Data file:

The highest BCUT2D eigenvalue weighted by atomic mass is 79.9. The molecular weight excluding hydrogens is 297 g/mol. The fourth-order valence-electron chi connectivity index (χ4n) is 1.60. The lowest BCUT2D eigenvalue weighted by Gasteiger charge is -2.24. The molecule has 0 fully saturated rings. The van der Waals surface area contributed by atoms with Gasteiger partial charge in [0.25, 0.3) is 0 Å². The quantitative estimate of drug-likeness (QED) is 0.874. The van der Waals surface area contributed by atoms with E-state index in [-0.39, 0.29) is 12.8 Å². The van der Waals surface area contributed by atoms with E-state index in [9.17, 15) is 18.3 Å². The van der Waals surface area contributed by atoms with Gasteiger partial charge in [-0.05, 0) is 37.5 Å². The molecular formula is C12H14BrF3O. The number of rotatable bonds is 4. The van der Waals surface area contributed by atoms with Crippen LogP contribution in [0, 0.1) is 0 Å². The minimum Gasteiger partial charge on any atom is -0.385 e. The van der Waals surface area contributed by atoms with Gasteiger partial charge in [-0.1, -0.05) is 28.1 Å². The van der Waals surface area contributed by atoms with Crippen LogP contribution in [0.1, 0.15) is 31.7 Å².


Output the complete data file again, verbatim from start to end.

The highest BCUT2D eigenvalue weighted by atomic mass is 79.9. The molecular weight excluding hydrogens is 297 g/mol. The fourth-order valence-electron chi connectivity index (χ4n) is 1.60. The lowest BCUT2D eigenvalue weighted by Gasteiger charge is -2.24. The molecule has 0 fully saturated rings. The van der Waals surface area contributed by atoms with Gasteiger partial charge in [0.25, 0.3) is 0 Å². The quantitative estimate of drug-likeness (QED) is 0.874. The van der Waals surface area contributed by atoms with E-state index in [-0.39, 0.29) is 12.8 Å². The van der Waals surface area contributed by atoms with E-state index in [9.17, 15) is 18.3 Å². The van der Waals surface area contributed by atoms with Gasteiger partial charge in [-0.05, 0) is 37.5 Å². The molecular formula is C12H14BrF3O. The number of rotatable bonds is 4. The van der Waals surface area contributed by atoms with Crippen LogP contribution in [0, 0.1) is 0 Å². The minimum Gasteiger partial charge on any atom is -0.385 e. The van der Waals surface area contributed by atoms with Gasteiger partial charge in [-0.1, -0.05) is 28.1 Å². The van der Waals surface area contributed by atoms with Crippen LogP contribution in [0.1, 0.15) is 31.7 Å².